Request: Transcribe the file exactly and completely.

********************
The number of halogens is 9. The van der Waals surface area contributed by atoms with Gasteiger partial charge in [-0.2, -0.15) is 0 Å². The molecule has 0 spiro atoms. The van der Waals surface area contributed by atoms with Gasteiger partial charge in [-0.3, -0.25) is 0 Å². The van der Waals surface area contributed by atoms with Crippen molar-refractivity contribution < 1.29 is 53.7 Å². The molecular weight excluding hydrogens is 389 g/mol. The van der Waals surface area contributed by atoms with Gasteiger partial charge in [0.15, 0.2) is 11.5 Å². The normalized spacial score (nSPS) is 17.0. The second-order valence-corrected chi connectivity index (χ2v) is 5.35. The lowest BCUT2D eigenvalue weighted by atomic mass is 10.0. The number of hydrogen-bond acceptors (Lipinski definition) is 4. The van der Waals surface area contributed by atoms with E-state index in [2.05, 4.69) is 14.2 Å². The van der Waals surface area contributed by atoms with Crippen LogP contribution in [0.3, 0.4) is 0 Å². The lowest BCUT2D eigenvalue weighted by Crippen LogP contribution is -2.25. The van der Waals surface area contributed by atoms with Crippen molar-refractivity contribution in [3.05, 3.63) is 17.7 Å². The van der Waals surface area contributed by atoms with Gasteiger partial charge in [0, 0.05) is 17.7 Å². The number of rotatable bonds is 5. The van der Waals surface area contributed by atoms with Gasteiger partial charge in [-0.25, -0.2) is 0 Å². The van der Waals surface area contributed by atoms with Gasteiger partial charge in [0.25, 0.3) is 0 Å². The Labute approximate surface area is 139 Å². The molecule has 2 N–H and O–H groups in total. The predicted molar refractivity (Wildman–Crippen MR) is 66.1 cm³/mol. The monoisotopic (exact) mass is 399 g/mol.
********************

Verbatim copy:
The number of halogens is 9. The van der Waals surface area contributed by atoms with Gasteiger partial charge in [-0.2, -0.15) is 0 Å². The molecule has 0 spiro atoms. The van der Waals surface area contributed by atoms with Gasteiger partial charge in [-0.3, -0.25) is 0 Å². The van der Waals surface area contributed by atoms with Crippen molar-refractivity contribution < 1.29 is 53.7 Å². The molecular weight excluding hydrogens is 389 g/mol. The van der Waals surface area contributed by atoms with Gasteiger partial charge in [0.15, 0.2) is 11.5 Å². The normalized spacial score (nSPS) is 17.0. The second-order valence-corrected chi connectivity index (χ2v) is 5.35. The lowest BCUT2D eigenvalue weighted by atomic mass is 10.0. The number of hydrogen-bond acceptors (Lipinski definition) is 4. The van der Waals surface area contributed by atoms with E-state index in [2.05, 4.69) is 14.2 Å². The van der Waals surface area contributed by atoms with Crippen LogP contribution in [0.3, 0.4) is 0 Å². The lowest BCUT2D eigenvalue weighted by Crippen LogP contribution is -2.25. The van der Waals surface area contributed by atoms with Crippen molar-refractivity contribution in [3.05, 3.63) is 17.7 Å². The van der Waals surface area contributed by atoms with Gasteiger partial charge in [0, 0.05) is 17.7 Å². The number of rotatable bonds is 5. The van der Waals surface area contributed by atoms with Gasteiger partial charge in [-0.25, -0.2) is 0 Å². The van der Waals surface area contributed by atoms with Gasteiger partial charge in [0.25, 0.3) is 0 Å². The Labute approximate surface area is 139 Å². The molecule has 2 N–H and O–H groups in total. The predicted molar refractivity (Wildman–Crippen MR) is 66.1 cm³/mol. The monoisotopic (exact) mass is 399 g/mol.